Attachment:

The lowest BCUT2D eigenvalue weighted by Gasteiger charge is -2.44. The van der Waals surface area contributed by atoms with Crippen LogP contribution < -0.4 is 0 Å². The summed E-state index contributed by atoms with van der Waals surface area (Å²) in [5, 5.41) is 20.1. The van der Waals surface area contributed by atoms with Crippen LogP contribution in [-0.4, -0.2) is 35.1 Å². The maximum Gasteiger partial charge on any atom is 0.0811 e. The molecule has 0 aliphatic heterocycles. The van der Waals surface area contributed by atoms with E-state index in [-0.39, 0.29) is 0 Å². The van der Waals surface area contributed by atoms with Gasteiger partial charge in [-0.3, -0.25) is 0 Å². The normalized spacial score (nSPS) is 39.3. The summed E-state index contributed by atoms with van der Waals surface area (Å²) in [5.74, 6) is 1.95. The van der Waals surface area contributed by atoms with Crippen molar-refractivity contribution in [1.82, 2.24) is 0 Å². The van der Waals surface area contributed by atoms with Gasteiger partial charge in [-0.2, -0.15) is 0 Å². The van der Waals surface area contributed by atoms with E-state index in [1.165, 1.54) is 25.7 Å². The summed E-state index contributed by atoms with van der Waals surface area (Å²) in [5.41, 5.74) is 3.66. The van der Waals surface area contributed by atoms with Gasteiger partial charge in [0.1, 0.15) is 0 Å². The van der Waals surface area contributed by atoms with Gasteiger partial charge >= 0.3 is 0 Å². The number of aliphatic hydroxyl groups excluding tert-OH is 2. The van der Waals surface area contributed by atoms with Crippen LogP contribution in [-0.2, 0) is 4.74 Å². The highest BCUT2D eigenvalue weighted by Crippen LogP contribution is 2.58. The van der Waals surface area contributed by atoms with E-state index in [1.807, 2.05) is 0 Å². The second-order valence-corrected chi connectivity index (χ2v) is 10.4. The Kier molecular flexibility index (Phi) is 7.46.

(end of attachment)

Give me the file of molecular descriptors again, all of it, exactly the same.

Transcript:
The lowest BCUT2D eigenvalue weighted by Gasteiger charge is -2.44. The van der Waals surface area contributed by atoms with Crippen LogP contribution < -0.4 is 0 Å². The summed E-state index contributed by atoms with van der Waals surface area (Å²) in [5, 5.41) is 20.1. The van der Waals surface area contributed by atoms with Crippen LogP contribution in [-0.4, -0.2) is 35.1 Å². The maximum Gasteiger partial charge on any atom is 0.0811 e. The molecule has 0 aliphatic heterocycles. The van der Waals surface area contributed by atoms with E-state index in [-0.39, 0.29) is 0 Å². The van der Waals surface area contributed by atoms with Gasteiger partial charge in [-0.3, -0.25) is 0 Å². The normalized spacial score (nSPS) is 39.3. The summed E-state index contributed by atoms with van der Waals surface area (Å²) in [5.74, 6) is 1.95. The van der Waals surface area contributed by atoms with Crippen molar-refractivity contribution in [1.82, 2.24) is 0 Å². The van der Waals surface area contributed by atoms with Gasteiger partial charge in [-0.2, -0.15) is 0 Å². The van der Waals surface area contributed by atoms with E-state index in [1.165, 1.54) is 25.7 Å². The summed E-state index contributed by atoms with van der Waals surface area (Å²) in [5.41, 5.74) is 3.66. The van der Waals surface area contributed by atoms with Gasteiger partial charge in [0.1, 0.15) is 0 Å². The van der Waals surface area contributed by atoms with Gasteiger partial charge >= 0.3 is 0 Å². The number of aliphatic hydroxyl groups excluding tert-OH is 2. The van der Waals surface area contributed by atoms with Crippen LogP contribution in [-0.2, 0) is 4.74 Å². The highest BCUT2D eigenvalue weighted by Crippen LogP contribution is 2.58. The van der Waals surface area contributed by atoms with E-state index in [1.807, 2.05) is 0 Å². The second-order valence-corrected chi connectivity index (χ2v) is 10.4. The Kier molecular flexibility index (Phi) is 7.46.